Those seeds of hope are all we need. Sometimes God’s messages arrive with a mariachi band. Sometimes as a dustball that quickly blows by your feet. But, those with the gift of faith, to believe when there is nothing humanly available to rest on, or count on, feel, through their body, the power of the Lord, and the power of their prayer, which is not going unanswered.
It is the gift of patience in a “gimme, gimme” world. It is the gift of accepting God’s timing, and recognizing that even in a shit storm, we are protected through something we cannot touch or see. But, we can feel it.
Faith does not come without effort. It comes through constant prayer. Prayer does not have to be formal every day, although I have certainly upped my formal prayer game. Prayer is the investment and the return on that investment is faith.
You could wear 17 miraculous medals around your neck, but where is your faith? When the going gets rough, He’s the one to run to. He’s the only one. But, don’t cheat Him either…just when you need Him. Faith is invested every day in the small and enormous tasks and words we share.
Find an intercessor who represents you in one way…pray to them to move the Lord towards your prayer. Kind of like saying to one of your siblings…”I don’t want to ask mom…can you?”
And, as St. Mark directs us, “Never stop praying.” God’s way is not our way every time, and we need to know that. God’s way is through divine intervention which we do not possess. And sometimes what we ask is manifested differently than what we originally prayed for.
St. Monica, who prayed for party boy son, St. Augustine for years and years never surrendered. Her faith, her prayers, her small acts every day finally erupted in her son, and her husband’s conversion. St. Augustine is one of the greatest doctors of our church.
So, for those who don’t get it, try this, “Dad, can you help me with my homework?” And, God will help you with that homework every time. It may not be an A+ every day, but it will be an investment in learning the pythgorean theorem of faith for the rest of your life.
God changes us, points us in directions we thought were the end of our road. And, when we feel the push in another direction, it is faith to say, “Lord, this is what you want from me. It was not my plan. Not my scheduled direction. I took vows. I had a scheduled placement test for life…I was done. But, grant me the serenity, as St. Theresa did to allow the pull in your direction, which sometimes causes conflict, and see the road you really need me on, and in the direction of those who do need me…it may not have been my first choice, but turn this conflict into a lifetime of love and service in your way”. Faith.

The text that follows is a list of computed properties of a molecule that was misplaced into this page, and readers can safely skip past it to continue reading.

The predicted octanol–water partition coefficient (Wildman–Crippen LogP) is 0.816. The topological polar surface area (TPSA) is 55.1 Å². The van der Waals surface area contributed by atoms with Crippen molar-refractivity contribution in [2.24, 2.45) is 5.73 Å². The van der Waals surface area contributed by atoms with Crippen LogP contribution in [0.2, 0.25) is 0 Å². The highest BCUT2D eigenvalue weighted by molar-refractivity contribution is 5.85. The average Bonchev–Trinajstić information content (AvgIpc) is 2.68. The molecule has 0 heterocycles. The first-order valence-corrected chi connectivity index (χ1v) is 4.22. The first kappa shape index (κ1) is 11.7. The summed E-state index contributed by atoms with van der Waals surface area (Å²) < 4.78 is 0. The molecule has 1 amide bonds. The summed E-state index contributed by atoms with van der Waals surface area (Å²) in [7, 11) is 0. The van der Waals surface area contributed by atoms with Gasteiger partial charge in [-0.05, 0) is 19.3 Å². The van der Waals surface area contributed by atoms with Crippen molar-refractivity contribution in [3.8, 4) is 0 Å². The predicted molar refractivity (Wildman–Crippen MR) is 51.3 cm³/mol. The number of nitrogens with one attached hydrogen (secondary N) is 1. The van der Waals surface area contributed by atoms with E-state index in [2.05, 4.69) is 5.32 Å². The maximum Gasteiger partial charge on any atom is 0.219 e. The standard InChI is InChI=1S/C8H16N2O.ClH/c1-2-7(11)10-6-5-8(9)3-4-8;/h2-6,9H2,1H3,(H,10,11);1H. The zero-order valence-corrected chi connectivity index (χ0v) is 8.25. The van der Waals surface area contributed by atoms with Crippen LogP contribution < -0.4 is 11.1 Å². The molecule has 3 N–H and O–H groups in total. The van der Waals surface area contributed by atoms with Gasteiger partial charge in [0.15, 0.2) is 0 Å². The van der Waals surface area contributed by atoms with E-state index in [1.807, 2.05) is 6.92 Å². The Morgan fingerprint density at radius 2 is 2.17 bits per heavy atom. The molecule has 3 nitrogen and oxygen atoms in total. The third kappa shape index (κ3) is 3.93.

I am first generation Italian on my mom’s side. Second generation on my dad’s side.
My mom emigrated from Vasto Italy when she was four, traveling with her siblings, Lucy, Lena (Anglea), her older sisters, and younger brother, Nicola (Uncle Nick). My nonna, Grazia, and my nonno, Gaetano were garden variety Italian immigrants in search of a better life for themselves and their kids.
I remember visiting Nonna in the Bronx every Thursday after kindergarten. Her apartment at the Dennis Lane complex on Crotona Avenue is iconic in my mind. The smells that emanated from the hallway surrounding their apartment propelled me into constantly thinking about food. For the rest of my life..cheese, meat, pizza, sauce, sausage. I don’t remember a moment in time when she wasn’t cooking something. I owe my childhood Venus Di Milo figure to her.
I came to understand after those cursory trips to Arthur Avenue that I could recall, probably from about four on, that the Italian diet, although the thrifty immigrants used every part of that poor, butchered creature of God so a to not waste a literal hair of the animal was a lot of the time, gross.